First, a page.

PhD Graduate: Wei Theng POH
under the A*STAR-Dundee Partnership Programme (ADP)
Thesis Title: The role of Cdc7 and cyclin-dependent kinases in DNA replication and S phase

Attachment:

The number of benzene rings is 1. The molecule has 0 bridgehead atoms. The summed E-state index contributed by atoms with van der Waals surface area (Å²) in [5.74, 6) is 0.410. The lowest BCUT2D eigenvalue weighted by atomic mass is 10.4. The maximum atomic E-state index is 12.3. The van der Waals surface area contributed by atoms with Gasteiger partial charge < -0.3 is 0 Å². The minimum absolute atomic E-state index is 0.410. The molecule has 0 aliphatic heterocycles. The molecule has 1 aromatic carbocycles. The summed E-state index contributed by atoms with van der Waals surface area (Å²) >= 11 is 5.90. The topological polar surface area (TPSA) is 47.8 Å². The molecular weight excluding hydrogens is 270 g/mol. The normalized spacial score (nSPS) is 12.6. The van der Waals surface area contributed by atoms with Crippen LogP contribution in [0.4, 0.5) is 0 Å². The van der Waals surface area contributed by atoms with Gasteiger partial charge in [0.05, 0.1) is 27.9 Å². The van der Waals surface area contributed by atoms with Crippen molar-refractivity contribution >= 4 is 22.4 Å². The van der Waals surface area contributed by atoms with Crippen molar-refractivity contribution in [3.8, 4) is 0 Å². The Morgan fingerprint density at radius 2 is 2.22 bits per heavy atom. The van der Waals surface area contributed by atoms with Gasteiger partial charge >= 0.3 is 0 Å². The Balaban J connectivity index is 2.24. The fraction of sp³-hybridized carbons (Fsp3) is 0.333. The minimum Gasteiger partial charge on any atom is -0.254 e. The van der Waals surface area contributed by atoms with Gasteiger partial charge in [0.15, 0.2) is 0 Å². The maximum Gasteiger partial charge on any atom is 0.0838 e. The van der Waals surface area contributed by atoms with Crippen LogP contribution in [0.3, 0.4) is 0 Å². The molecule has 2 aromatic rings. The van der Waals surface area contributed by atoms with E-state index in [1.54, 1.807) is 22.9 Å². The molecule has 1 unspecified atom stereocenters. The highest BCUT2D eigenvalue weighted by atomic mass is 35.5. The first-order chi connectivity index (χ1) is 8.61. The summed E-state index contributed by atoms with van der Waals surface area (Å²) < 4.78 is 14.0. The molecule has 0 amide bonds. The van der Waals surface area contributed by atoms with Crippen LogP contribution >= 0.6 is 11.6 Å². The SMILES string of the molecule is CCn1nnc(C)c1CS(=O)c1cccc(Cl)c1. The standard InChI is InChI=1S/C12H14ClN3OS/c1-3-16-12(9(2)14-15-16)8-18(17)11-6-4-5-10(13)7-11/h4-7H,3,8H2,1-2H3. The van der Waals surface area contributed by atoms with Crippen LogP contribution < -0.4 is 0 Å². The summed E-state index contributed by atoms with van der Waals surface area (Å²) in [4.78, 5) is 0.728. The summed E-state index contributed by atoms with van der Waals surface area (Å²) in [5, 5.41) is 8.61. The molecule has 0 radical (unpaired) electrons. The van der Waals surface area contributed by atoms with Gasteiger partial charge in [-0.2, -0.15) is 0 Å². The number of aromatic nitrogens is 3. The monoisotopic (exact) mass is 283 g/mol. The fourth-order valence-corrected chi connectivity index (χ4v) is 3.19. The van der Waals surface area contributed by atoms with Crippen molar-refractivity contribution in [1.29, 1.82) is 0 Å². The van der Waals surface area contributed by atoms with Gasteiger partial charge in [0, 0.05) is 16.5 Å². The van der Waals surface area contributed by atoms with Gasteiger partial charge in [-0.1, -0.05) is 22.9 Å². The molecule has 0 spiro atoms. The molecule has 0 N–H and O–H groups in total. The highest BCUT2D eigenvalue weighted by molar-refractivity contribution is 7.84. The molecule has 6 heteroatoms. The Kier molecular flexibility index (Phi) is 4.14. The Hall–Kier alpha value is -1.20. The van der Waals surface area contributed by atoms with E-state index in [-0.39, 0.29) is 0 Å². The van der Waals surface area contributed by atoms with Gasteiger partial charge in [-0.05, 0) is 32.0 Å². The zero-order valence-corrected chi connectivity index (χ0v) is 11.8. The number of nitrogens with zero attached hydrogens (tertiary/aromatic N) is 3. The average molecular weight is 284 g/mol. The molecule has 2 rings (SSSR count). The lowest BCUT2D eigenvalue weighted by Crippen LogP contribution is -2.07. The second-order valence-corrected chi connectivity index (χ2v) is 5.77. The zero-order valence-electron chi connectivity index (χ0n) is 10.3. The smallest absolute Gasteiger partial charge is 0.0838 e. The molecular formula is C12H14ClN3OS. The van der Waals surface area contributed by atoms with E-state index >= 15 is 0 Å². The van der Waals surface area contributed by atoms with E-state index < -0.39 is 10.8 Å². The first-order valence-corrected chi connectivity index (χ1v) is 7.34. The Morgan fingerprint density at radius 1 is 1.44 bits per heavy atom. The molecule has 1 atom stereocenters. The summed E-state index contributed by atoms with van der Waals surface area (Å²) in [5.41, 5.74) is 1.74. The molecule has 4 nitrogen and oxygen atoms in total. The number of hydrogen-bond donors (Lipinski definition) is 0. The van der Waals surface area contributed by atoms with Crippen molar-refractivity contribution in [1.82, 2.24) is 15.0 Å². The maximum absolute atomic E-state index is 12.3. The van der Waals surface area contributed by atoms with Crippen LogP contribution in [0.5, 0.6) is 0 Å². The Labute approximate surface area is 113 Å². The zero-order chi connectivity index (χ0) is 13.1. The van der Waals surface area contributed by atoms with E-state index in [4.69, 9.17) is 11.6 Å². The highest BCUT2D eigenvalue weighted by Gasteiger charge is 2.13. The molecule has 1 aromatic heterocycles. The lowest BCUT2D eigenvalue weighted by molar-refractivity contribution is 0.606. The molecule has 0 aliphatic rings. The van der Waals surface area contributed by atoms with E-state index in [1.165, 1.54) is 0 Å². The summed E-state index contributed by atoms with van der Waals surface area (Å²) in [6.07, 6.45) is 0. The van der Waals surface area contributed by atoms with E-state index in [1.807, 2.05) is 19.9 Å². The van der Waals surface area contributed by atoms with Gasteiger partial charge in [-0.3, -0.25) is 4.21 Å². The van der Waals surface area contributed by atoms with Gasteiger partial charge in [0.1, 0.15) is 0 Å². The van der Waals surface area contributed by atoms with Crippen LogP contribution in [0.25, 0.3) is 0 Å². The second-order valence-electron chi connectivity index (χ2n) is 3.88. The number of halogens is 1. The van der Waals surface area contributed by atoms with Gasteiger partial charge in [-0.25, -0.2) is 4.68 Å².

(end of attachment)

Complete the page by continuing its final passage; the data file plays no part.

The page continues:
In the cell cycle, DNA replication takes place during S phase to faithfully duplicate a cell’s genetic material. In eukaryotes, S phase onset involves the initiation of numerous licensed replication origins across the genome. Initiation of DNA replication from licensed origins requires two protein kinases: cyclin-dependent kinase (Cdk) and Cdc7. Although S phase-Cdk activity has been intensively studied, relatively little is known about how Cdc7 is regulated. PHA-767491, a small molecule inhibitor of Cdc7, was first characterised and used to dissect the role of Cdc7 in regulating S phase progression in Xenopus egg extracts. Cdc7 is not rate limiting for the progression of the replication timing programme once its essential function has been executed, unlike Cdk whose activity is required throughout S phase. Protein Phosphatase 1 (PP1) was identified as a modulator of Cdc7 activity in egg extracts. It rapidly reverses Cdc7-dependent phosphorylation of chromatin-bound Mcm4 and likely functionally lowers Cdc7 activity during an etoposide-induced checkpoint response. This provides a novel mechanism for regulating Cdc7 by counteracting its activity on essential replication substrates in the event of replicative stress. In the second part of this work, S phase entry and progression was examined in mouse embryonic fibroblasts lacking both Cdk1 and Cdk2, which provide S phase-Cdk activity in metazoans. Contrary to expectations, Cdk1/Cdk2 double knockout cells can enter S phase in the absence of detectable S phase-Cdk activity. S phase progression, however, was inefficient. Cdc6 and cyclin E1 proteins were found to accumulate in high levels in these cells, although the exact function(s) and mechanism(s) for these observations remain to be elucidated.